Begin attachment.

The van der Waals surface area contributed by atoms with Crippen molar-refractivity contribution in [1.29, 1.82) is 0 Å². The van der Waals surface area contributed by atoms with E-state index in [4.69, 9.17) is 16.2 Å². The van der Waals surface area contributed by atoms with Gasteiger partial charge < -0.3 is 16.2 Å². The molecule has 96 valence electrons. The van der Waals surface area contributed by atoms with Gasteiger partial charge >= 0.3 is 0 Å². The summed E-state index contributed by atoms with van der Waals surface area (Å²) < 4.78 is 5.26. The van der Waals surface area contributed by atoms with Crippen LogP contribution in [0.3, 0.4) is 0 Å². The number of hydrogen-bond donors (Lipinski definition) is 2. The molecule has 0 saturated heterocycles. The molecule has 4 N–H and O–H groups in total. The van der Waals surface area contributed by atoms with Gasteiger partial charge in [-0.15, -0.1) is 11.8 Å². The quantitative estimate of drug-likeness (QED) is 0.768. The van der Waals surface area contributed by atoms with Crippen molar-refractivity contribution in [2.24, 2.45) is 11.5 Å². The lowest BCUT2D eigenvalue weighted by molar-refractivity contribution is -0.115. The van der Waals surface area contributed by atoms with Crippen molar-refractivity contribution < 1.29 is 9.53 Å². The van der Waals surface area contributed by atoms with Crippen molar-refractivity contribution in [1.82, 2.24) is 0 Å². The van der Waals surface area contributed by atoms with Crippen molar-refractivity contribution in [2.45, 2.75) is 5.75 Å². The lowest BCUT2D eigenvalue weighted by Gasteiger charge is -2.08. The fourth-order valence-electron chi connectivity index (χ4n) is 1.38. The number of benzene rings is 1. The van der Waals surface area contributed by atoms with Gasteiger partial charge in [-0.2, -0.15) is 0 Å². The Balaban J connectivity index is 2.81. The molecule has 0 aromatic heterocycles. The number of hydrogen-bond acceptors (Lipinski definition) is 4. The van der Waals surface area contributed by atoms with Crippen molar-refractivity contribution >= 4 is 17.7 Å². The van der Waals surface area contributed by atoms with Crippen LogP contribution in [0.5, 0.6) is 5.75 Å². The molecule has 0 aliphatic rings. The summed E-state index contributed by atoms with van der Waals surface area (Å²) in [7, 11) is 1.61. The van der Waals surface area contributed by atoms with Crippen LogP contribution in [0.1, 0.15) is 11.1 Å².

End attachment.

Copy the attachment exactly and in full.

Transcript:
The van der Waals surface area contributed by atoms with Crippen molar-refractivity contribution in [1.29, 1.82) is 0 Å². The van der Waals surface area contributed by atoms with E-state index in [4.69, 9.17) is 16.2 Å². The van der Waals surface area contributed by atoms with Gasteiger partial charge < -0.3 is 16.2 Å². The molecule has 96 valence electrons. The van der Waals surface area contributed by atoms with Gasteiger partial charge >= 0.3 is 0 Å². The summed E-state index contributed by atoms with van der Waals surface area (Å²) < 4.78 is 5.26. The van der Waals surface area contributed by atoms with Crippen LogP contribution in [0.3, 0.4) is 0 Å². The number of hydrogen-bond donors (Lipinski definition) is 2. The molecule has 0 saturated heterocycles. The molecule has 4 N–H and O–H groups in total. The van der Waals surface area contributed by atoms with Gasteiger partial charge in [-0.15, -0.1) is 11.8 Å². The quantitative estimate of drug-likeness (QED) is 0.768. The van der Waals surface area contributed by atoms with Crippen molar-refractivity contribution in [2.24, 2.45) is 11.5 Å². The lowest BCUT2D eigenvalue weighted by molar-refractivity contribution is -0.115. The van der Waals surface area contributed by atoms with Crippen molar-refractivity contribution < 1.29 is 9.53 Å². The van der Waals surface area contributed by atoms with Crippen molar-refractivity contribution in [1.82, 2.24) is 0 Å². The van der Waals surface area contributed by atoms with Crippen molar-refractivity contribution in [2.45, 2.75) is 5.75 Å². The lowest BCUT2D eigenvalue weighted by Gasteiger charge is -2.08. The fourth-order valence-electron chi connectivity index (χ4n) is 1.38. The number of benzene rings is 1. The van der Waals surface area contributed by atoms with Gasteiger partial charge in [-0.2, -0.15) is 0 Å². The Balaban J connectivity index is 2.81. The molecule has 0 aromatic heterocycles. The number of hydrogen-bond acceptors (Lipinski definition) is 4. The van der Waals surface area contributed by atoms with Crippen molar-refractivity contribution >= 4 is 17.7 Å². The van der Waals surface area contributed by atoms with Crippen LogP contribution in [0.5, 0.6) is 5.75 Å². The molecule has 0 aliphatic rings. The summed E-state index contributed by atoms with van der Waals surface area (Å²) in [7, 11) is 1.61. The van der Waals surface area contributed by atoms with Crippen LogP contribution in [0.1, 0.15) is 11.1 Å².